Warforged: the Vaelhawen
He did his best to gaze through the darkness but all he saw were trees and bushes in the thick forest. Even his elven eyes saw nothing. But he remained unconvinced that they were safe. He pulled his grey hood over his head, carefully letting his long pointy ears poke through the small holes made for them in the back. He then turned to look over his shoulder at the group he led through the dark forest. The other four riders rode behind him. A truly unexpected party. Two Humans, a Goblin and an Aed Sindhe kinsmen. She wore a thick wool cloak and carried a babe in wool cloth in one arm. The woman's eyes shifted between the infant and looking ahead.
"How is she, Iylaewen?" He asked.
Her fair face twisted into a strange happy grimace. "She's done sleeping," she said tiredly. "I think I'll have to feed her soon." She grimaced and Manarastien heard a faint gurgle of joy from the child.
Then he heard a snort from the old goblin. Iylaewen shot a glare in his direction.
"Is there a problem?" Manarastien asked firmly.
Argorg spat before he spoke. "I don't like riding this far for a Manling babe." Unlike the rest, he rode on a large grey wolf. "Too dangerous."
"And yet here you are."
"Don't mean I don't get it. I just don't like it. Least the mother had the good sense of dying in childbirth so we didn't have to log her around, slowing us down. Would have been easier for everyone if the babe followed."
"Watch your tongue, Argorg or I'll cut it out," Iylaewen snapped in a venomous tone.
"Just try it," Argorg said mockingly.
"Enough. Both of you," Manarastien said.
Iylaewen then shot him a dangerous glare, one which he ignored and focused on gazing forward on the dirt road. The two Northerners rode silently and didn't get involved in yet another spat between the Goblin and Aed Sindhe. One of the men wore his plate armour, dirty and scarred. The other wore a green cloak and wool trousers and a brown brigandine and like Manarastien and Iylaewen he had a bow on his back.
"We need to stop soon. We all need rest," one of the Northerners said in an accent. "Horses need it too."
"When we reach the castle, Luiherct. We aren't stopping in the middle of nowhere. It's too dangerous."
"Dangerous to ride too long as well I reckon," Luiherct pointed out. "Ain't gonna fight anything off if we're too tired to hold a sword."
He didn't respond. He had spoken his piece. They couldn't stop to set camp. They weren't that far from Kaedd Wrozhen. They had entered the mountain pass two days ago and he expected to reach the castle by the next evening or night. A long and exhausting journey, but they were too close now, had come too far. They had outwitted them twice but two days were lost when the babe decided it was time to see the light of day.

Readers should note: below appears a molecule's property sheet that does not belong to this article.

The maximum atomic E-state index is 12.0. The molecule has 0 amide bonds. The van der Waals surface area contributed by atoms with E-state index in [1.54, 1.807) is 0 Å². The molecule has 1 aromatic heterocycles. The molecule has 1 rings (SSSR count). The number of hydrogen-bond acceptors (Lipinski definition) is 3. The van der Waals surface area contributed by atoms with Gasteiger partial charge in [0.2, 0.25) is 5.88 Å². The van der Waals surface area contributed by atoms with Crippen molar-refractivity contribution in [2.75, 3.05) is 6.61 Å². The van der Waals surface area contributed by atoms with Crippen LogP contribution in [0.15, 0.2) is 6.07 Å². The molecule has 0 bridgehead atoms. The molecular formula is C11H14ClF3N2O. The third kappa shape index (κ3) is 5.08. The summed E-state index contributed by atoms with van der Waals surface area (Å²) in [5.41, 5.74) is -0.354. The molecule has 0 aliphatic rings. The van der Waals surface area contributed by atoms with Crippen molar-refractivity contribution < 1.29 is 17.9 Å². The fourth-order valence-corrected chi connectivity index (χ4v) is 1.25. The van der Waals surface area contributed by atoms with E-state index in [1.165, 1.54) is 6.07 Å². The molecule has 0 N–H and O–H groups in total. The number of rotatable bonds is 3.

"How are you doing, milady Iylaewen?" Luiherct said.
"I'm tired. So tired," she answered. "Farstrider is right, though. We cannot stop here."
The babe suddenly began to cry, drawing a groan from Argorg and a grunt from Luiherct.
"I never knew infants cried so damn much," Luiherct complained.
"She's probably just hungry," Iylaewen said. "Are you hungry sweetheart?"
They stopped and Manarastien gazed up at the mountains that flanked the forested path. The only light that shined came from the full moon. The man in plate armour, Sir Cudberct Houten, turned his steed around to watch the road they had travelled. A hand always rested on the hilt of his sword. The night felt colder, terribly cold even. The forest had been far too quiet all night. He breathed out and realized it was so cold he saw his breath.
"By Tehilite." He spun around on his horse. Iylaewen had dismounted her horse to feed the girl. She immediately mounted up her beige filly and grabbed the reins while holding the crying child tightly in her free arm. Out of the darkness, he saw riders, six of them, their cloaks as black as their horses flapped in the strong winds. Faceless under those cloaks and garbed in unnaturally heavy armour that made that terrifyingly large. They wielded great black swords and the only sound heard was the whining of the wind and clinking of their dark armour and hooves against the ground. "Ride Iylaewen!"
He heard a fireball spark to life and the growl of a wolf. It was followed by Argorg crying out and it was quickly cut short by cold steel. The wolf fled whimpering into the dark. Sir Cudberct had already drawn his longsword and charged the black-cloaked wraiths as Luiherct drew his Arming Sword and Manarastien followed his example. He looked to his kinswoman who hesitated. She could not abandon them, bless her.
"Ride!" He barked. "Get the girl out of here!" She was the only reason they had taken this long and dangerous journey.
Finally, she galloped away. By the time it had taken him to call out to her and look back, Sir Cudberct had been struck down. He had a deep wound from his shoulder to his abdomen, slitting through plate and gambeson in a cut of incredible power. Then one of the cloaked wraiths were on him and he raised his blade to block and on impact, his blade almost cracked – and on the second it broke in half. He stared into its face defiantly – and a metal helmet shaped like a skull stared back. There was a gasp. Luiherct? The cold steel thrust through his garments and flesh. He fell, tumbled from his panicked horse who trampled him and crushed his legs in his wild escape. His last thoughts were on Iylaewen. They had bought her moments. She couldn't escape – they would likely catch the babe before she reached the safety of Kaedd Wrozhen. Ride Iylaewen. They fear the castle – the Lady.